Manufacturer's Suggested Retail Price (MSRP), also known as "sticker" price, is a recommended selling price that automakers give a new car that is above the invoice price paid by the dealer. It is a price that does not include any options that can be added to a particular car style. When shown as a range, the prices are starting MSRPs, without options, for multiple styles for that model.
This price range reflects the Kelley Blue Book Suggested Retail value for all trim levels, but not necessarily all available options.
The Kelley Blue Book Suggested Retail value represents the amount an auto dealer might ask for a specific vehicle; the actual sale price will vary. A vehicle's popularity, condition, warranty, color and local market conditions are factors involved in determining a final price. The retail value is not a trade-in or private party value.
The Suggested Retail value assumes that the vehicle has been fully reconditioned and has a clean title history. The Suggested Retail value also allows for advertising, sales commissions, insurance and other costs of doing business as a dealer. Most vehicles offered at this price have passed an inspection, and some may carry a warranty. Vehicle mileage is assumed to be normal or below normal.
Best Bets get above-average mpg, class-average or better reliability, class-average or better crash-test ratings, and our recommendation.
Expert Reviews 1 of 8
By Larry Printz
The Morning Call and Mcall.com
September 14, 1996
German automakers are often seen as a serious bunch. Stoic in their resolve for outstanding engineering and firmness, it seems they never allow room for fun. But once in awhile, they let their hair down and get loose with a wild little
model that's just heaps of fun. Here are two, the Audi A4 Quattro and BMW 318ti California. AUDI A4 The Audi A4 has been out for about a year, doing battle with BMW's 3-series and the Mercedes C-class, not to mention a few Asian
competitors. The advantage it has over them all is a lower base price and the availability of an all-wheel-drive Quattro model. Volkswagen's upscale division has fielded a car that not only is a dream from a marketing standpoint, it's just plain fun
to drive. Like many European automobiles, you'll feel every bump and tar strip. The trade-off is superb handling. Steering is quick and communicative, and cornering attitude is flat. The firm buckety seats hold one in place in the twisties, but lack
give. The all-wheel drive doesn't just come into play during sloppy weather. It adds a great deal of handling ability when it's dry. The 172-horsepower V6 has good power, especially at highway speeds. But the five-speed automatic seems to hold it
back. Better opt for the five-speed manual. The anti-lock brakes worked quickly. Inside, it's all business, with somber black leatherette accenting a typically Audi-like interior. Space up front is good. In back, it requires some compromise with
front-seat passengers. Trunk space is good compared to the 90, but less so than comparable sedans. The A4 Quattro is as fully equipped as any luxury sedan and features a similar price. Base price is $26,500. That provides a front-drive sedan with
leatherette seats and power everything, including good handling. The all-wheel-drive system adds $1,550 to the tab. Toss in a few extras and the price quickly climbed to an as-tested $31,395. Very reasonable in this class for a lot of fun. BMW 318TI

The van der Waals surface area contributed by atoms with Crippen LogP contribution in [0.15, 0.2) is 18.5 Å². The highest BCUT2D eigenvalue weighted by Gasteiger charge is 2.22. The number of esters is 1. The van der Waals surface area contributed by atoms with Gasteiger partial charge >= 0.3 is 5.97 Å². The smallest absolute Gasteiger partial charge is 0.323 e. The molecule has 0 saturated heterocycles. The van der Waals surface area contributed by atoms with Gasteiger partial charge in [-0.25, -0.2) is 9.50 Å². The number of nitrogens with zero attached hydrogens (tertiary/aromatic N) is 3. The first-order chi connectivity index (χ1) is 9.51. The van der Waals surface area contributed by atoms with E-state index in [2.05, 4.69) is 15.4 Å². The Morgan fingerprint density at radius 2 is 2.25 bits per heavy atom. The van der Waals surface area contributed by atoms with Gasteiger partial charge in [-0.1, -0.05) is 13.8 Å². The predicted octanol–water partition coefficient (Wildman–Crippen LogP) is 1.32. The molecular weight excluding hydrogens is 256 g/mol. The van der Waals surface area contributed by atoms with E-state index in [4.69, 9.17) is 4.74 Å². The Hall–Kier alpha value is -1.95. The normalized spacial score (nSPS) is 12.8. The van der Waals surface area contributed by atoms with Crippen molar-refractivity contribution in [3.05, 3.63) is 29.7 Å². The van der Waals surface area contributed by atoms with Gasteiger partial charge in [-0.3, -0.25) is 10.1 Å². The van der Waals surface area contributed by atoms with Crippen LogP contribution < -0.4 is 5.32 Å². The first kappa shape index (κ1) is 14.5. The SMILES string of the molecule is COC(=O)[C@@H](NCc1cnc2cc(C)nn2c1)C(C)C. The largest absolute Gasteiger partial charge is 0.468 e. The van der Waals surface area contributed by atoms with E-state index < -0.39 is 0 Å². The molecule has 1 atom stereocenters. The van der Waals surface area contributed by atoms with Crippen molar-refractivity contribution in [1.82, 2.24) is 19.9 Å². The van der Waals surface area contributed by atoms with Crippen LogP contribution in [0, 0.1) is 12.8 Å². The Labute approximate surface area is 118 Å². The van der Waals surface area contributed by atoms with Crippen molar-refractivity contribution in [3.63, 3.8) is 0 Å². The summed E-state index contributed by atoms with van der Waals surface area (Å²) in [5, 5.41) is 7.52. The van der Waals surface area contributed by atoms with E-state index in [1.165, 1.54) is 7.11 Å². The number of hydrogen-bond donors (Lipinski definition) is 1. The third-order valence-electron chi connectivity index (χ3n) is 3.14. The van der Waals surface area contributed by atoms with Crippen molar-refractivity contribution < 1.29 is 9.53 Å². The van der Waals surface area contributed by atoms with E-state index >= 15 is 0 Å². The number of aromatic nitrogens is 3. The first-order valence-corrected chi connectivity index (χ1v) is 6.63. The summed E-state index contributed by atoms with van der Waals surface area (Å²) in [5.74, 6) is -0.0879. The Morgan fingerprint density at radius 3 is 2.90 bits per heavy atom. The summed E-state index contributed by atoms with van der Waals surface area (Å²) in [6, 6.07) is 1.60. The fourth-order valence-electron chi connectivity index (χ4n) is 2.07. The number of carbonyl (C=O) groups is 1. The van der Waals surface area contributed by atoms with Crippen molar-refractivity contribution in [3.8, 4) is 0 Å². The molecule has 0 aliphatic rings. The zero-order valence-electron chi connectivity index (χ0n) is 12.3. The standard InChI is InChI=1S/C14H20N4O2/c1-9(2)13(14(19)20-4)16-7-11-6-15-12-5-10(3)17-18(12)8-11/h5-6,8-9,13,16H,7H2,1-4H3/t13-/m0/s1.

CALIFORNIA The BMW 318ti is funky in a way few BMWs are. It looks like a sedan that's had its backside hacked off, while it has a youthful feel that few luxury-oriented automakers seem to understand. BMW goes one step beyond with its California
edition. Instead of a small moonroof or a convertible top, the California meets it halfway, featuring the structural rigidity of a hardtop but a truly humongous roof opening. It looks extra funky with the roofstack back: This is not your father's BMW.
But it's not just the cute looks that earn this car its kudos, it's the way it drives (this is, after all, a BMW). It features the mechanical package common to all 318s. That means a 1.9-liter dual-overhead cam, 16-valve, 4-cylinder engine. Although
larger this year, the engine's horsepower remains unchanged at 138, but torque grows to 133 foot-pounds. EPA-rated at 23 mpg city and 31 mpg highway, this car has sufficient power
for its tidy size. The precise five-speed manual transmission was a joy to shift, the clutch just as easy to use as any BMW's. The manual is a good choice to make the most of this engine; the four-speed automatic is an unneeded $975 option. Four-wheel
disc brakes with anti-lock are standard, as are dual airbags. Handling is fun -- this BMW is as tossable and great to drive as any Bimmer, it just has less power. This lets you savor the handling and engine power at hand even more than in a more
powerful BMW. The back end can bounce around a bit in the rear-drive hatchback, but enthusiasts won't find this a flaw; it's fun to play with. The interior, while not opulent, is well-constructed and feels like any 3-series. The California package,
in addition to the wild roof, adds alloy wheels with H-rated 205/60R15 tires, fog lights, body-colored bumpers and side skirts, leather-covered steering wheel and hand brake. Leather seating and an on-board computer are among theo
tions. The 318ti starts at $20,560, with the test car topping out at $24,460. Funky -- but this funky little Bimmer screams fun. So there you have it, two German sweethearts, two cars that could only come from the heart of the Black Forest. It's
great to be able to choose from among cars that are not only fun, but have a distinct character, an increasingly rare commodity in the automotive market these days.